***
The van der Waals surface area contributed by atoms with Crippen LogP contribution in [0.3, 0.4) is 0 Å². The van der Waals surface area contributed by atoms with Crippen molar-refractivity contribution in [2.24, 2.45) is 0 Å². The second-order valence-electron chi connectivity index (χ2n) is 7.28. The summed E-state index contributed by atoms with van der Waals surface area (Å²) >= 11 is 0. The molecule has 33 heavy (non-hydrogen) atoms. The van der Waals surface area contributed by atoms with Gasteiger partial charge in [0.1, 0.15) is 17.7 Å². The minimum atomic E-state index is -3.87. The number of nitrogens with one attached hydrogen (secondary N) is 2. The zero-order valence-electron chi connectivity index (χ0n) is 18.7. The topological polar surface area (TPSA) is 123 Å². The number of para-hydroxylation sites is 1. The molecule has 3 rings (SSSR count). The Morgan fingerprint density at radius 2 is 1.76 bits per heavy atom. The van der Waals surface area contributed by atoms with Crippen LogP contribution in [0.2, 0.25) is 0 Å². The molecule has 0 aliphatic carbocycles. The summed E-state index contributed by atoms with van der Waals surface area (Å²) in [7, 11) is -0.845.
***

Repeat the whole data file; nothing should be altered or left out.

The van der Waals surface area contributed by atoms with Crippen LogP contribution in [0.3, 0.4) is 0 Å². The van der Waals surface area contributed by atoms with Crippen molar-refractivity contribution in [2.24, 2.45) is 0 Å². The second-order valence-electron chi connectivity index (χ2n) is 7.28. The summed E-state index contributed by atoms with van der Waals surface area (Å²) >= 11 is 0. The molecule has 33 heavy (non-hydrogen) atoms. The van der Waals surface area contributed by atoms with Gasteiger partial charge in [0.1, 0.15) is 17.7 Å². The minimum atomic E-state index is -3.87. The number of nitrogens with one attached hydrogen (secondary N) is 2. The zero-order valence-electron chi connectivity index (χ0n) is 18.7. The topological polar surface area (TPSA) is 123 Å². The number of para-hydroxylation sites is 1. The molecule has 3 rings (SSSR count). The Morgan fingerprint density at radius 2 is 1.76 bits per heavy atom. The van der Waals surface area contributed by atoms with Crippen LogP contribution in [0.2, 0.25) is 0 Å². The molecule has 0 aliphatic carbocycles. The summed E-state index contributed by atoms with van der Waals surface area (Å²) in [7, 11) is -0.845.